NWT officials offer additional details on first coronavirus case, travel restrictions

This image is a computer generated representation of COVID-19 virions (SARS-CoV-2) under electron microscope. (Felipe Esquivel Reed/Wikimedia Commons).

It took health officials about 12 hours to inform the public about the first case of COVID-19 in the Northwest Territories.

During a press conference Saturday afternoon, the territory’s Chief Public Health Officer Dr. Kami Kandola said she received confirmation of the case late Friday evening.

She said officials needed more information before advising the public, such as the individual’s travel schedule, dates and symptoms.

“Simply going right from a phone call to public health advisory with no information would elevate panic,” said Dr. Kandola.

She later explained that once health officials do receive confirmation of a case, their priority is to contact the individual and those in close contact with them so they stay isolated.

“That’s the most important public health intervention I can do to protect the public and we need the space to do that,” she said.

Dr. Kandola reiterated that people that are confirmed to have COVID-19 in smaller communities will be notified, however the community in question will not be released to the public.

A travel restriction order kicked in at noon on Saturday, limiting who can come into the NWT (with a few exceptions).

Dr. Kandola said she made the decision to restrict travel before receiving confirmation of the first case of the virus.

It was also revealed that health officials changed the risk of contracting the virus in the territory to high this past week. However, media was not informed, nor was the territorial government’s COVID-19 webpage updated to reflect that information.

“Risk elevation from Canada had changed and our public website needed to be updated,” she said. “It was flagged and we apologize. We will update it right now.”

The change came on Wednesday, March 18, after a rapid increase in the number of cases in the rest of Canada, said Dr. Kandola.

As of time of writing, the webpage says it was last updated on Saturday, March 21, at 4:32 p.m., and there is still no mention that the risk has been elevated to high in the territory.

No symptoms on flight

The individual with the first confirmed case travelled to B.C. and Alberta before flying home to Yellowknife.

CKLB asked if passengers on the flight would be notified.

Dr. Kandola said the individual did not show symptoms of COVID-19 while travelling, only three days after their return.

“We are undertaking the public health investigation as we speak,” she said. “The most important individuals that we are trying to contact right now are individuals who would’ve been exposed while that person was symptomatic.”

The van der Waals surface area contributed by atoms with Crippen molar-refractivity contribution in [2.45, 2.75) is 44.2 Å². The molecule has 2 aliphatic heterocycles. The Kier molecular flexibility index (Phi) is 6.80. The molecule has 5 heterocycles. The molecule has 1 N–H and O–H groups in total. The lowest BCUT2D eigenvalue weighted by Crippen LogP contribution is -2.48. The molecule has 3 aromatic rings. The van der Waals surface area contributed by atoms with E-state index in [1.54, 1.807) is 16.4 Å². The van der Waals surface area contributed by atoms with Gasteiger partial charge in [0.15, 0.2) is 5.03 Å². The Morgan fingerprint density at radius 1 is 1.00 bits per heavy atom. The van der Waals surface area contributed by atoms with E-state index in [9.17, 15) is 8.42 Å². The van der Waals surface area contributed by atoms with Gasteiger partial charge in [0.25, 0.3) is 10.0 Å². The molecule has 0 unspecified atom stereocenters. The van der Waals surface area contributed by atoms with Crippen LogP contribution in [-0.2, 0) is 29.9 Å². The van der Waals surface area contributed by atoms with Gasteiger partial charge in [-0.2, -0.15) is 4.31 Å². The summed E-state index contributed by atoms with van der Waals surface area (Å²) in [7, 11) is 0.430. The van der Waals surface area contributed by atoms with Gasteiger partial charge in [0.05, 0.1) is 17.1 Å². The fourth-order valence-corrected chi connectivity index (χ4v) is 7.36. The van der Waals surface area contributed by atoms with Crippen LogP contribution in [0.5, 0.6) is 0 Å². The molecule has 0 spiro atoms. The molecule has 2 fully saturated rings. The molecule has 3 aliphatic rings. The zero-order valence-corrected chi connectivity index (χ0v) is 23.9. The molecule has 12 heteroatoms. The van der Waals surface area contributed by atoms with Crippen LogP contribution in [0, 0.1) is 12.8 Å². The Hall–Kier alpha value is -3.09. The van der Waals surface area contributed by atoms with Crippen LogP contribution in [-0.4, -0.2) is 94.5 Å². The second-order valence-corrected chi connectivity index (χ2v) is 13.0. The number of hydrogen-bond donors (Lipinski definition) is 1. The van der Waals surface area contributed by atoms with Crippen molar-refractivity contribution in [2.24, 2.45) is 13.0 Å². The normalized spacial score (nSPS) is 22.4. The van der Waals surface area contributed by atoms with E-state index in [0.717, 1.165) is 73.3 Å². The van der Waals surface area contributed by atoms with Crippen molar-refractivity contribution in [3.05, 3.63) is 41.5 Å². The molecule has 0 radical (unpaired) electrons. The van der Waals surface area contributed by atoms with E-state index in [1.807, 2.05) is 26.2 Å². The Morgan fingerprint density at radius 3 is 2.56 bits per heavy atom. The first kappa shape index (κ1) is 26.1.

She said the risk to contract the virus on the flight would be “relatively low.”

As part of the travel restrictions, anyone returning who has returned to the NWT in the past two weeks, or will be coming back in the future, must self-isolate for the next 14 days.

To enforce this, residents must fill out a self-isolation plan. Dr. Kandola said these will be used to monitor if residents are following the order to self-isolate upon their return.

Someone found in contravention of the order could face a fine of up to $10,000 and six months in jail.

Self-isolation lodging 

Part of the order is requiring residents that have returned to the territory to self-isolate in one of the regional centres: Yellowknife, Inuvik, Fort Smith, or Hay River.

This is to ensure travellers who may have the virus can access larger health centres, while also protecting smaller communities.

During the news conference, CKLB asked how the government would help those who do not have accommodations in these regional centres.

Ivan Russel, the manager of public safety emergency measures, said if residents are assessed and need isolation lodging they will have it provided at no cost for 14 days.

Russel and Dr. Kandola each clarified a few exceptions to the travel restrictions, including those for truck drivers: if only staying a short time to unload goods, they can leave and not self-isolate; medical travel: allowed to leave but need to self-isolate upon their return; mine workers: many being screened before flying directly to site.

Overall, the idea is to postpone any non-essential travel out of the territory during the order.

Finally, Dr. Kandola explained that if someone in your home returns to the NWT, they must self-isolate for 14 days.

No one else in that home needs to self-isolate unless they also travelled or if the person who returned has started to develop symptoms, including: fever, cough and difficulty breathing.

If that is the case, everyone in the home should self-isolate until that person receives test results for the virus.

About the Author

Francis Tessier-Burns
Francis has been a general news reporter with CKLB since January 2019. Originally from rural Ontario, he first came to the NWT in 2016 as an intern with Up Here magazine and fell in love with the North. In his time with CKLB, he's had the immense pleasure and honour of learning about northern Indigenous cultures. Otherwise, you can find him hanging around the Legislative Assembly. If you have a story or want to chat, reach out to francis@cklbradio.com